Patreon button  Steam curated reviews  Discord button  Facebook button  Twitter button 
3DS | PC | PS4 | PS5 | SWITCH | VITA | XB1 | XSX | All

The Legend of Zelda: Ocarina of Time (Nintendo 64) artwork

The Legend of Zelda: Ocarina of Time (Nintendo 64) review

"If I have one major gripe with this game, it is the perspective from which you play. (Well, that and the ANNOYING little faerie who flits around being a complete airhead.) Sometimes it became difficult or impossible to really see what I was doing due to the perspective."

I remember being eight years old and playing the original The Legend Of Zelda game waaaaaaay back on the NES...yes, the NES, remember that? 8-bit games? Since then I've sort of half-interestedly played each Zelda game that came out, but never really finished another one, until I got Ocarina of Time.

If I have one major gripe with this game, it is the perspective from which you play. (Well, that and the ANNOYING little faerie who flits around being a complete airhead.) Sometimes it became difficult or impossible to really see what I was doing due to the perspective. Other than that, however, I very much enjoyed this game.

At this point, Link has been through how many incarnations? Yet this is the first one since the first Zelda to really grab my attention. (The recently released Zelda: Oracle of Seasons is another.) The storyline, as in all Zelda games, is simple. Defeat the evil guy. This time around he's named Ganondorf. This Zelda game, however, puts an interesting twist on the basic premise of the series. You have to fight Ganondorf in two separate times, 7 years apart.

There are two versions of Link that you play: Child Link and Adult Link (more like Teenager Link but hey, who's counting?) Each one has certain weapons the other cannot use: the Master and Biggoron Swords, Hookshot, and Bow for Adult Link, and the Slingshot for Child Link. There are three magic spells you can use, and one very important item: the Ocarina of Time. This little instrument allows you to move between the two times, warp around the world, call a scarecrow to assist you, and a number of other interesting things.

As usual, your job is to save Princess Zelda. (Why can't the girl ever save herself?) In pursuit of this goal, you must crawl through the belly of a giant fish, fight an amoeba-tentacle-watery thing that wants to kill you, half-drown yourself in a Water Temple, infiltrate a pirate fortress, and fight off the VERY amorous advances of a Zora princess. These are just a few of the insane adventures Link experiences in his pursuit of Princess Zelda.

In addition to all the necessary quests, there are some fun and/or silly sidequests to do as well. You can go fishing (a very addictive game and one I spent quite some time at), ride in a horse race, trade masks around the world...the list goes on.

The graphics and music in this game are very good. I'm particularly fond of Sheik's theme (and no, I do NOT believe that Sheik is really who the game says Sheik is!) It's a fun and challenging game, and like most Zelda games, you have to be creative in order to solve problems and escape traps.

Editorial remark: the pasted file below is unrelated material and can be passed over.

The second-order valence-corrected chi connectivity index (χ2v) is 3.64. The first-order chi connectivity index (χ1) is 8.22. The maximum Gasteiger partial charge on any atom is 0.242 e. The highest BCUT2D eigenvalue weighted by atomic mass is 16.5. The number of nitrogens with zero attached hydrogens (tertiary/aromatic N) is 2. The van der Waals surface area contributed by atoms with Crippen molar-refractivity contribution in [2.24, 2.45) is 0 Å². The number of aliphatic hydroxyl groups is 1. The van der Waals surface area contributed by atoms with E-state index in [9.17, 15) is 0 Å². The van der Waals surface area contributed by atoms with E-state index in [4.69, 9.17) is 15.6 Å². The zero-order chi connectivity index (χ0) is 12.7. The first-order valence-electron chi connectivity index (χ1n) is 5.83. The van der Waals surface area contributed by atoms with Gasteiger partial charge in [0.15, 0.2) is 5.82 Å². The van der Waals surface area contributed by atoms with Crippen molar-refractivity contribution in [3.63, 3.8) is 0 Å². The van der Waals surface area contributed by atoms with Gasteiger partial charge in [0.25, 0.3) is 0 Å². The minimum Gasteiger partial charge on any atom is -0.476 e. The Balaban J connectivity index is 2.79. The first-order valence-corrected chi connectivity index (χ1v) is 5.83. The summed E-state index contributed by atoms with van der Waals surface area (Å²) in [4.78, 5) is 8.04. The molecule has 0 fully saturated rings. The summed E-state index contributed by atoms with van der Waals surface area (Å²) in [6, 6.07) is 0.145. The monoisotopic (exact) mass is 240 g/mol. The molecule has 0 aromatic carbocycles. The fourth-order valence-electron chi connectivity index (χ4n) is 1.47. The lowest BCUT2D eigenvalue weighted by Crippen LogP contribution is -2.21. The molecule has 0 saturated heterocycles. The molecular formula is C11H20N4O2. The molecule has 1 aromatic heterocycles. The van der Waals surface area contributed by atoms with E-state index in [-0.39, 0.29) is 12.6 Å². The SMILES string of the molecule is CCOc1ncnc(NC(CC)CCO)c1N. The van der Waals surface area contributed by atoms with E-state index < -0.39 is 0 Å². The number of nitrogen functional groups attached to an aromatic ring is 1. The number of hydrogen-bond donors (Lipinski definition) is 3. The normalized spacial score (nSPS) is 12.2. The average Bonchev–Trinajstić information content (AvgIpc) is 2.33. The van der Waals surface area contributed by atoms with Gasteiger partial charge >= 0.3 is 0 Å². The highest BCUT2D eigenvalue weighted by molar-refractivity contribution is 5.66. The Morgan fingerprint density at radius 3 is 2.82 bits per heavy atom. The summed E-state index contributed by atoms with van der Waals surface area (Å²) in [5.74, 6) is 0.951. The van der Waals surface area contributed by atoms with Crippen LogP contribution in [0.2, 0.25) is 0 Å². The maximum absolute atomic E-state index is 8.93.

For once I'm actually not going to give a breakdown of scores my usual scoring system doesn't fit Zelda games very well. I'll just say that I enjoyed this game, and I would recommend it to anyone who is a Zelda fan.

lassarina's avatar
Staff review by Lassarina Aoibhell (Date unavailable)

A bio for this contributor is currently unavailable, but check back soon to see if that changes. If you are the author of this review, you can update your bio from the Settings page.

More Reviews by Lassarina Aoibhell [+]
Shin Megami Tensei: Strange Journey (DS) artwork
Shin Megami Tensei: Strange Journey (DS)

Shin Megami Tensei: Strange Journey is something of a departure from Atlus's more recent first-party titles: it is very unlike Persona 3 and Persona 4. It is relatively light on plot (and named characters), and instead is much more focused on being a good old-fashioned dungeon crawler. Fans of N...
Crimson Gem Saga (PSP) artwork
Crimson Gem Saga (PSP)

Crimson Gem Saga is a game that has all the traditional elements, but is self-aware to make fun of them.
Final Fantasy IV (DS) artwork
Final Fantasy IV (DS)

Final Fantasy IV DS is not a new game, nor does it pretend to be original. As with many of Square Enix's re-releases of older titles, it is aimed primarily at the nostalgia factor for those of us who were old enough to play it the first time around (and, were it human, Final Fantasy IV will be old enough...


If you enjoyed this The Legend of Zelda: Ocarina of Time review, you're encouraged to discuss it with the author and with other members of the site's community. If you don't already have an HonestGamers account, you can sign up for one in a snap. Thank you for reading!

You must be signed into an HonestGamers user account to leave feedback on this review.

User Help | Contact | Ethics | Sponsor Guide | Links

eXTReMe Tracker
© 1998 - 2024 HonestGamers
None of the material contained within this site may be reproduced in any conceivable fashion without permission from the author(s) of said material. This site is not sponsored or endorsed by Nintendo, Sega, Sony, Microsoft, or any other such party. The Legend of Zelda: Ocarina of Time is a registered trademark of its copyright holder. This site makes no claim to The Legend of Zelda: Ocarina of Time, its characters, screenshots, artwork, music, or any intellectual property contained within. Opinions expressed on this site do not necessarily represent the opinion of site staff or sponsors. Staff and freelance reviews are typically written based on time spent with a retail review copy or review key for the game that is provided by its publisher.